The Board of Editors in the Life Sciences Certification: An Interview with BELS President Susan E Aiello

Two decades. Almost 1,000 certifications.

That’s pretty good for an all-volunteer organization. The Board of Editors in the Life Sciences (BELS) was created 2 decades ago. The group hopes to certify its 1,000th editor this year through its comprehensive multiple-choice test. Susan E Aiello, a veterinarian who became BELS certified after taking one of the first examinations in 1991, is the current president and has great respect for what the founders created. “We’re carrying the mission forward”, she said. “We’re maturing. We’re coming of age as we continue to rely on the groundwork laid by the BELS founders.”

At the heart of BELS is the test. Aiello knows that it can be stressful. “When I took the exam, I remember thinking that it was a very difficult test”, she said. That, she added, is “as it should be”.

BELS requires that those taking the test have a minimum of 2 years of relevant experience. Aiello said that she might even suggest as many as 3 or 4 years, depending on the person and his or her situation. However, too many years away from taking tests can be stressful for someone sitting for the BELS exam; test anxiety might play a role in a candidate’s score even if he or she knows the answers. It’s all a balance, she added.

“If they know their stuff, they should pass the test”, Aiello said, noting that the test does not have “trick” questions and is not designed to mislead a candidate into selecting incorrect answers.

What kind of experience is best? “Candidates with many different backgrounds in liberal arts and the sciences have taken and passed the exam. Each candidate is the best judge of his or her own background and experience”, she said.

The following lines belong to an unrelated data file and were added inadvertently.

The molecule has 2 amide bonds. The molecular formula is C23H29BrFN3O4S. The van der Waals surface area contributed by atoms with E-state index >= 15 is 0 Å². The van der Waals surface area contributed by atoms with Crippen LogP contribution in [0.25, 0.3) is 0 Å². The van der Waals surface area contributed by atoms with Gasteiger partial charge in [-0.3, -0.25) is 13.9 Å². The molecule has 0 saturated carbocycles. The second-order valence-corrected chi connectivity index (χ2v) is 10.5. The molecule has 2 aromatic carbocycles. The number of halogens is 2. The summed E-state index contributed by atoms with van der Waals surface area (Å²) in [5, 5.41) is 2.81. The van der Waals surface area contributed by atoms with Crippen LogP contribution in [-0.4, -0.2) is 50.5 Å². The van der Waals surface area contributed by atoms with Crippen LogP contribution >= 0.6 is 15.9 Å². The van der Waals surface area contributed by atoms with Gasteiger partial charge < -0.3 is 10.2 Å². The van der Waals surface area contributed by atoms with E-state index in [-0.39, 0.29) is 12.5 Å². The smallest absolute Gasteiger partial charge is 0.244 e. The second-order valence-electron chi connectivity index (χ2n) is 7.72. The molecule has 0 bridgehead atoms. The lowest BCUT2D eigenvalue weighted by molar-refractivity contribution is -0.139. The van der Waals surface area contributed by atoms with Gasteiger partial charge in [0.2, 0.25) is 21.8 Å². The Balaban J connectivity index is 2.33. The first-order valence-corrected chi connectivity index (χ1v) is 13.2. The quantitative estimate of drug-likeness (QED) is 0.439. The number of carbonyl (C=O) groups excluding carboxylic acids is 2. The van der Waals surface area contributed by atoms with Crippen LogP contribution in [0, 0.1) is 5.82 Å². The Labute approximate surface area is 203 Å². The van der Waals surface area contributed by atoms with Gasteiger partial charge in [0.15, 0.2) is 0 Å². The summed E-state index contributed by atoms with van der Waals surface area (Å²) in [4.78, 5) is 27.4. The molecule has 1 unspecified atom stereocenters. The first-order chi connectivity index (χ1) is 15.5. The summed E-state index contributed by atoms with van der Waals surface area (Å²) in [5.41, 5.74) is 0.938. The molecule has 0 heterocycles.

The test format is entirely multiple choice. For many years, Aiello served on the committee to develop new examination questions, and she’s confident that a candidate’s knowledge can be effectively judged with multiple-choice questions. “The examination has always been all multiple choice”, she said, explaining that the format allows the tests to be graded objectively and anonymously. She went on to say that the questions themselves are weighted because some are tougher than others. An applicant could probably get all the “easy” questions correct but still not pass the examination. “The examination is of editorial skills, not technical skills”, she continued. “It tests not technical, medical, or scientific knowledge but rather the ability to edit technical language intelligently”.

With the continued growth of BELS, certification is becoming more widely known and accepted. “It is looked for by more and more employers”, she said, adding, “but there’s still a lot of work to be done in educating both editors and those who hire them”.

BELS is centralizing some administrative processes and obtaining administrative support. And Aiello wants to see more involvement by BELS-certified editors in conferences and seminars. “We’d like to see a greater membership role in BELS”, she explained. The 20th-anniversary gathering in Baltimore, MD, at CSE’s annual meeting was its largest yet, she said, and that was a good sign.

“We’ve evolved”, Aiello said. “I’m excited about the future of BELS.”

TERESA M MELCHER is editor of SelfPublishing Press.

oct dec 2011 examination